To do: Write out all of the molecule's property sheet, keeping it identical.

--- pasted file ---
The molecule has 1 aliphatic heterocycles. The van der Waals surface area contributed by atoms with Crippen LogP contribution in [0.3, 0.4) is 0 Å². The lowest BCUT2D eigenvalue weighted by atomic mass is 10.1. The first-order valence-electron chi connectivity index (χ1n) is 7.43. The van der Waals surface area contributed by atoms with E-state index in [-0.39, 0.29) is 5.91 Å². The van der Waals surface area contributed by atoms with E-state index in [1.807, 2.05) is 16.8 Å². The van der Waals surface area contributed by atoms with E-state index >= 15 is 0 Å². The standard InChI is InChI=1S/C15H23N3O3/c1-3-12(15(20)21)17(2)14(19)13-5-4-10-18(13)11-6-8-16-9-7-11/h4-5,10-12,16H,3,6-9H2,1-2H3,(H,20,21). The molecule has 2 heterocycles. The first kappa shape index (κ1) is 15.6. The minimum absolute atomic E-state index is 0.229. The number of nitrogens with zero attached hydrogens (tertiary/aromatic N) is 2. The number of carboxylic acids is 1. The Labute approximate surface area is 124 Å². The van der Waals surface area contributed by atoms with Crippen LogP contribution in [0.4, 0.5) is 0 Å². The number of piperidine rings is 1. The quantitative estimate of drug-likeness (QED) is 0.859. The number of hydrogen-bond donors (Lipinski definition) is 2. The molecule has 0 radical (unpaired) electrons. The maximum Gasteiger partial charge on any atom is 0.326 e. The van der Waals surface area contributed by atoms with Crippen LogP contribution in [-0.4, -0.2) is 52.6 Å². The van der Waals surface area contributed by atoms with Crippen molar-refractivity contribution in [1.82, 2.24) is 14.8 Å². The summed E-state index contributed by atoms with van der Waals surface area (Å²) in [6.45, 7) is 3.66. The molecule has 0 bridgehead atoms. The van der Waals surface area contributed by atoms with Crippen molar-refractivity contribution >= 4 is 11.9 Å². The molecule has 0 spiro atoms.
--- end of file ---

The molecule has 1 aliphatic heterocycles. The van der Waals surface area contributed by atoms with Crippen LogP contribution in [0.3, 0.4) is 0 Å². The lowest BCUT2D eigenvalue weighted by atomic mass is 10.1. The first-order valence-electron chi connectivity index (χ1n) is 7.43. The van der Waals surface area contributed by atoms with E-state index in [-0.39, 0.29) is 5.91 Å². The van der Waals surface area contributed by atoms with E-state index in [1.807, 2.05) is 16.8 Å². The van der Waals surface area contributed by atoms with E-state index >= 15 is 0 Å². The standard InChI is InChI=1S/C15H23N3O3/c1-3-12(15(20)21)17(2)14(19)13-5-4-10-18(13)11-6-8-16-9-7-11/h4-5,10-12,16H,3,6-9H2,1-2H3,(H,20,21). The molecule has 2 heterocycles. The first kappa shape index (κ1) is 15.6. The minimum absolute atomic E-state index is 0.229. The number of nitrogens with zero attached hydrogens (tertiary/aromatic N) is 2. The number of carboxylic acids is 1. The Labute approximate surface area is 124 Å². The van der Waals surface area contributed by atoms with Crippen LogP contribution in [0.4, 0.5) is 0 Å². The number of piperidine rings is 1. The quantitative estimate of drug-likeness (QED) is 0.859. The number of hydrogen-bond donors (Lipinski definition) is 2. The molecule has 0 radical (unpaired) electrons. The maximum Gasteiger partial charge on any atom is 0.326 e. The van der Waals surface area contributed by atoms with Crippen LogP contribution in [-0.4, -0.2) is 52.6 Å². The van der Waals surface area contributed by atoms with Crippen molar-refractivity contribution in [1.82, 2.24) is 14.8 Å². The summed E-state index contributed by atoms with van der Waals surface area (Å²) in [6.45, 7) is 3.66. The molecule has 0 bridgehead atoms. The van der Waals surface area contributed by atoms with Crippen molar-refractivity contribution >= 4 is 11.9 Å². The molecule has 0 spiro atoms.